Laurence R. Harvey as MartinThe victims, once collected, are assembled. But because Martin does not possess the surgical tools and expertise required to create a human centipede, he uses kitchen appliances instead, and undergoes a series of Trial and Error. Contrary to the first film, we see every step of the process. This is all extremely brutal, but it is neither the sadism nor the depravity that upsets me. Any uneducated asshole out there can produce a violent movie. But a violent movie with story, relevance, and creativity will always involve more guts and more intellect, which are two things that Tom Six does not seem to have. At least he knows basic Math.

Scarce are directors who make movies just to draw attention to themselves. Tom Six utilizes poop to attain publicity in Hollywood the same way a neglected gorilla at a zoo attracts an audience by throwing its poop at unprepared visitors. How incredibly pathetic. This guy seriously needs to grow up. He could start by taking his head out his anal crevices. There should be light at the end of the tunnel.

Note: “The Human Centipede II (Full Sequence)” is entirely in Black &White, and it pains me to reveal that it is the first B&W film I have reviewed on this website. Not a film by Buster Keaton. Or by John Ford. Or by Akira Kurosawa. But by Tom Six. What have I done? Tom Six isn’t the only one who should be ashamed of himself.

Tom Six, Director of The Human Centipede

Tom Six

The Thing (1982)

The Thing PosterRating: ★★★★☆

The elusive, amorphous villain in “The Thing” boasts a potent quality long lost in the tradition of post-modern horror movies. Its creature operates in sadistic stealth. It invades the body of its living prey, sucking the life of its unfortunate host from the inside until there is nothing left of him except for his outside physical appearance. Each organism, whether man or animal, who has been victimized by The Thing all have one thing in common: They all ended up as a mere disguise to this intrusive, merciless freak.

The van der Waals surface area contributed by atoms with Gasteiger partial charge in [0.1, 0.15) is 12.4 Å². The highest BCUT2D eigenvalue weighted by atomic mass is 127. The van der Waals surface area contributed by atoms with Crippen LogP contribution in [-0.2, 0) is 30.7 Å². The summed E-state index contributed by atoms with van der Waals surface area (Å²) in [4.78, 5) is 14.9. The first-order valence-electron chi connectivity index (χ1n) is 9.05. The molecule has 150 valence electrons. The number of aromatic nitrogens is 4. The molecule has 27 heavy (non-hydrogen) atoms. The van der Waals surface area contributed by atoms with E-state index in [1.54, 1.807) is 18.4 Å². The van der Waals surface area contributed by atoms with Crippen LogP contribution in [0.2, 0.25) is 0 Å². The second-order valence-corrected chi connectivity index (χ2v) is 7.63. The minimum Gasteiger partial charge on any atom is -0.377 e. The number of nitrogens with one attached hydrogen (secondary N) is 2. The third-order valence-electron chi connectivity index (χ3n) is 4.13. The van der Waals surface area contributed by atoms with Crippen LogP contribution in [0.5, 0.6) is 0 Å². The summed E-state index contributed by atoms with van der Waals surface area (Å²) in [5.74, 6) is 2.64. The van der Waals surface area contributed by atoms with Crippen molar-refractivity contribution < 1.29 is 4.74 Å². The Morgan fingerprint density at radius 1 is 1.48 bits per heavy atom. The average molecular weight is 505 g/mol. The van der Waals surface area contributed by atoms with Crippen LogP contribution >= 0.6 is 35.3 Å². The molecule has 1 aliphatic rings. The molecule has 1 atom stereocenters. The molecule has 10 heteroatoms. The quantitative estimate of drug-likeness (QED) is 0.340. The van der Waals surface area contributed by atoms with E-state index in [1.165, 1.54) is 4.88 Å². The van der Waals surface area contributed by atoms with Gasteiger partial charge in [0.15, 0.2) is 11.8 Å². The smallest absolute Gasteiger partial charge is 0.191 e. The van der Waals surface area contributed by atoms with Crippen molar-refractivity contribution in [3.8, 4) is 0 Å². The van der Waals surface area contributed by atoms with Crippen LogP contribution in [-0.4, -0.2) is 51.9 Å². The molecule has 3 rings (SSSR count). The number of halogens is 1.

The setting is in the barren, icy lands of Antarctica. An American research team is compelled to investigate a Norwegian facility after the remainder of its occupants die in a frantic attempt to assassinate… a dog. Inside the facility, our heroes find that the building has been through what your average C.S.I. would refer to as, “a struggle”. Outside, they discover a cadaver of abnormal shape and size. They notice that it was intentionally set on fire. And based on the empty containers of gasoline near it, whoever ignited the bastard wanted it to burn real good. Because our heroes are a group of curious researchers, they omit the instinctive response of leaving the body alone by bringing it back home with them.

The ThingSeemed like a bad move at the time, but their suspicions are ripped apart when they realize that the threat is lurking within the darn dog. The first of numerous moments of grotesque horror in “The Thing” occurs when their new pet is caged among other dogs. Heaps of flesh and blood starts bursting from the hound, transforming itself into a shapeless monster armed with teeth, tentacles, and an appetite. The helpless dogs trapped with this Thing are sprayed with a deadly acidic substance as they are dragged to The Thing’s gaping mouth, or mouths.